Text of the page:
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A Chinese Communist Party Ad Asks: ‘Who Am I?’ Social Media Responds: ‘Corrupt.’

China Central Television's poster: Who am I?

China Central Television's poster: Who am I?

This post was written by Gene Lin and originally published on Hong Kong Free Press on July 27, 2016. An edited version below is published on Global Voices as part of a partnership agreement.

The Communist Party of China launched its first advertisement to celebrate its 95th anniversary. The video, titled as “Who am I?” was produced by the state-run China Central Television and has been vigorously promoted via both conventional and online media outlets.

The advertisement begins with the narrator asking “Who am I? What kind of person am I? Perhaps you have never thought about it.” It then shows a young teacher leaving a deserted classroom with the narrator saying, “I am the one who leaves last.” After that, shots of a street sweeper appear, and the narrator declares, “I am the one who comes to work the earliest.”

Other featured figures are a medical surgeon, police officer, dock worker and village-level party secretary. The concluding message is: “We are the Communist Party of China. We are always with you.”

State-affiliated media outlets and pro-government bloggers circulated the video on major social media platforms with short introductory remarks on July 27, such as the following:

Dear friends, have you noticed that our party has recently started issuing advertisements? Lets understand more about the [communist] party and make more contributions to it and to the country.

Some, however, weren't a fan of the advertisement. A blogger pointed out:

Advertising is a double edged sword… If the party cannot accomplish what it promises in the advertisement, then the party would put itself to shame.

Indeed, netizens started addressing the question “Who am I?” and the answers weren't always kind to the Chinese Communist Party:

I am the one promoted, I am the one who enjoys privileges, I am the one you can never surpass, as you can never overthrow the party.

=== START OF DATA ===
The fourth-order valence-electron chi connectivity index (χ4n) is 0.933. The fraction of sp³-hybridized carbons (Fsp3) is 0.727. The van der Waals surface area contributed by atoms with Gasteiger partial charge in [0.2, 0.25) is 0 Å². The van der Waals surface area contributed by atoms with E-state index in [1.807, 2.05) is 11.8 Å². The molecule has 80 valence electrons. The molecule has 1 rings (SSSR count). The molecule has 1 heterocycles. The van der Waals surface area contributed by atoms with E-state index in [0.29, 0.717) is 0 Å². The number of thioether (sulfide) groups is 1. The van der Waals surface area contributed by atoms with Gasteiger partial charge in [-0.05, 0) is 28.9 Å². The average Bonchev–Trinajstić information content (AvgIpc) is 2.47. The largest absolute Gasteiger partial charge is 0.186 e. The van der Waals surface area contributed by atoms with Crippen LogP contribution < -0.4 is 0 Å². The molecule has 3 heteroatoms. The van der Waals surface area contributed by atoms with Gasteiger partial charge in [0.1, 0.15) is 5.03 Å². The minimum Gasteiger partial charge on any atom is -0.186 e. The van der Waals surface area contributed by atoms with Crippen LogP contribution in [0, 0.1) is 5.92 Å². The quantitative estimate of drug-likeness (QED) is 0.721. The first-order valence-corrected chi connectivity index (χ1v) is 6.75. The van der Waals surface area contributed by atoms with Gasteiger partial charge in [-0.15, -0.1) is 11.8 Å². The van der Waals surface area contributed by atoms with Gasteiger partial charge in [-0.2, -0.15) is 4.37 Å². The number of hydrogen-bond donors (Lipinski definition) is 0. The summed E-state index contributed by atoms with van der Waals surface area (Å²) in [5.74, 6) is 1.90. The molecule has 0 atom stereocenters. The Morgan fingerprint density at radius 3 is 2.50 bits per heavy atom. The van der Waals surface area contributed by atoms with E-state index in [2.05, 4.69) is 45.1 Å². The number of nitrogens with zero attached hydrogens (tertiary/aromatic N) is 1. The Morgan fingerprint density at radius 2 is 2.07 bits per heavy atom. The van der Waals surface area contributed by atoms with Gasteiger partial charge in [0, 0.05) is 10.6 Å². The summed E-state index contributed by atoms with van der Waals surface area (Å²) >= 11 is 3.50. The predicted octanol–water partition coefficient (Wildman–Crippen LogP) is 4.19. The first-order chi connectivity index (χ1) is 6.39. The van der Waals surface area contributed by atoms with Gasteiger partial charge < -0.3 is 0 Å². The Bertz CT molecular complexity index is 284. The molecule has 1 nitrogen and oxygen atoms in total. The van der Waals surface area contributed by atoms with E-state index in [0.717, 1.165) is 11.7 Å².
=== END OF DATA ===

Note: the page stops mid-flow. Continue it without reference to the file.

You are [disgraced politicians] Zhou Yongkang, you are Bo Xilai, you are Guo Boxiong, you are Xu Caihou, you are Ling Jihua, you are the numerous hidden in the background.

Of course, these comments were quickly deleted, either taken down by censors or by their authors in an act of self-censorship.

The advertisement seems to be an attempt to re-establish party members in the eyes of Chinese as people's servants as opposed to privileged and corrupt ruling elites, an impression illustrated by the popular phrase “the Zhao family,” which first made an appearance around end of 2015.

The phrase comes from the novel “The True Story of Ah Q” by prominent Chinese author Lu Xun (1881-1936) and captures the relationship between “them” vs. “us.” Chinese netizens use the phrase to explain the power imbalance in current mainland Chinese society in which the private interests of “Zhao,” representing the Chinese Communist Party, override everything else. The term has been banned online since early January 2016.

Under Chinese Communist Party rules, media outlets should serve as the party's mouthpiece. The presentation of political propaganda in advertisement form is something new. The ad itself includes a lot of the emotional and sensational elements found in political ads from democratic societies during election time.

According to state-affiliated news outlet, the Paper‘s >report, this advertisement was filmed in Shanghai within three days, and the entire production took 20 days to complete. The next ad for celebrating the 95th anniversary of the party is titled “The Heart Beats.” The narrator will be an old soldier from the People's Liberation Army.

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